Key House Subcommittee Holds Hearing on Welch’s Bipartisan Bill to Improve Rural Phone Service
WASHINGTON––The House Energy and Commerce Subcommittee on Communications and Technology held a hearing this week on Rep. Peter Welch’s (D-VT) bipartisan legislation to improve the quality and reliability of phone calls in rural areas of the country. Welch introduced the legislation after learning from Vermont small businesses, schools, and small telecommunication companies about calls not connecting or being dropped throughout the state.
Welch arranged for Mr. Eric LeBeau, General Manager of Ferrisburgh’s Dakin Farm to testify at the hearing about the company’s experience with customer calls being dropped in the middle of ordering products. LeBeau told the Committee how his company was harmed by call completion issues from 2010 through 2012.
“This is about basic telephone service. And it’s pretty astonishing when you think about it that you can’t have confidence as a business or individual that your call is going to go through,” Rep. Welch said in the hearing. “[This hearing is] an indication that this committee is sincerely committed to making certain that the tools of the modern economy—let alone the telephone—are available to folks in rural America. That’s red states, blue, states, its all of us.” His full remarks can be found here.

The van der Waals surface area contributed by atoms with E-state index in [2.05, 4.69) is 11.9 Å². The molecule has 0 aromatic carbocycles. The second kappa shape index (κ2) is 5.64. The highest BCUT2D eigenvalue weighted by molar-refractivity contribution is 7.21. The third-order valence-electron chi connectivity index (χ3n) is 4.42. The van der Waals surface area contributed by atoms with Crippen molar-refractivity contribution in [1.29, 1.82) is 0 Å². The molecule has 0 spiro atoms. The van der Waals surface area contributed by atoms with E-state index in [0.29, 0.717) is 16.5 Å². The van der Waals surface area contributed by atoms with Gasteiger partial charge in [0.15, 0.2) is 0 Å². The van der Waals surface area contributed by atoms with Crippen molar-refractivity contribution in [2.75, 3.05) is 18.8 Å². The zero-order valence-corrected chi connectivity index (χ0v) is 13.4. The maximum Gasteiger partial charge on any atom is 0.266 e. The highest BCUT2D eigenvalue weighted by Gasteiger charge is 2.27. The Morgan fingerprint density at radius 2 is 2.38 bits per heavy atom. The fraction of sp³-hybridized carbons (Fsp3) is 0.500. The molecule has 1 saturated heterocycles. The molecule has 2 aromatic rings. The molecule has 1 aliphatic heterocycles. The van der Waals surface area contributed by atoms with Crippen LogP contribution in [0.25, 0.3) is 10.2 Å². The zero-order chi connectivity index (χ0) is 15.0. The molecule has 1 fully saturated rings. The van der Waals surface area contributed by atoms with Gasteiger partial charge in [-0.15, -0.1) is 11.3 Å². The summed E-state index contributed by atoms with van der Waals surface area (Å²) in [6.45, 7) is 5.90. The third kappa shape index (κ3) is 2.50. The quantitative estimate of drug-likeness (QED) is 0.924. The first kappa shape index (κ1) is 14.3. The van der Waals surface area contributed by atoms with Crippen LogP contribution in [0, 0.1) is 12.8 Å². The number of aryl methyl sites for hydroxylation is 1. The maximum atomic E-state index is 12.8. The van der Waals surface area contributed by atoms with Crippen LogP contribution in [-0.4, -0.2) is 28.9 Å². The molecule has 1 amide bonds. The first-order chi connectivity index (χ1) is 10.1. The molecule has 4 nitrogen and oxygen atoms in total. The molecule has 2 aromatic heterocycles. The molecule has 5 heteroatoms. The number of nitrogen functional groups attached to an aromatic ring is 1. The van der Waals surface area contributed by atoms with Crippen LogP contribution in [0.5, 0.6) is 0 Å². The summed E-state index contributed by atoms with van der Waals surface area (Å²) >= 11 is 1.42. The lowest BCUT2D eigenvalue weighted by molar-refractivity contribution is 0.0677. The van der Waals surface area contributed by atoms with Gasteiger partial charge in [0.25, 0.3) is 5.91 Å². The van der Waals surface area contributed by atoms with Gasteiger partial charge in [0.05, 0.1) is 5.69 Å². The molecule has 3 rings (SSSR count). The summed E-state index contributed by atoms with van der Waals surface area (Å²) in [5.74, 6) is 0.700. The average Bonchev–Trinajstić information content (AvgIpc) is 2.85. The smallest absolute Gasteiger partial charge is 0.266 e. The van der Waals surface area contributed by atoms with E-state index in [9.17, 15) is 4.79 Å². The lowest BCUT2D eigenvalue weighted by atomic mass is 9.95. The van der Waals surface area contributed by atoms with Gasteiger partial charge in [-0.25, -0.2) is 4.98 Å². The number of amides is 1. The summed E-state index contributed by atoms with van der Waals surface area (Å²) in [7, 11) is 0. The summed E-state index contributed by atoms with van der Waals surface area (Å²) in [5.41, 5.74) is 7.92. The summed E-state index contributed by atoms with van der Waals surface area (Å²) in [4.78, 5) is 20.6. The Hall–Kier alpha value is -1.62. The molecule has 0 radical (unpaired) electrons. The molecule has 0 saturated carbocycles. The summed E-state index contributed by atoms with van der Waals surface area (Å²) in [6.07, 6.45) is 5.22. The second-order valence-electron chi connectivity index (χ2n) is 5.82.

For rural residents and businesses, the problem begins with how incoming calls are routed. Large telecommunications companies often rely on intermediate providers (‘least cost routers’) to route calls from larger networks to local service providers. The ‘least cost router’ frequently declines to connect calls in rural areas to save money, leaving rural customers unable to consistently and reliably use their landline telephone. Welch’s bill with Rep. David Young (R-IA) would for the first time hold both the intermediary provider and the originating providers accountable. It would require intermediary providers to register with the Federal Communications Commission and meet call rural quality standards. Additionally, the bill explicitly prohibits providers from using any intermediary routing service that is not registered with the FCC.
Read Welch and Young’s full legislation here.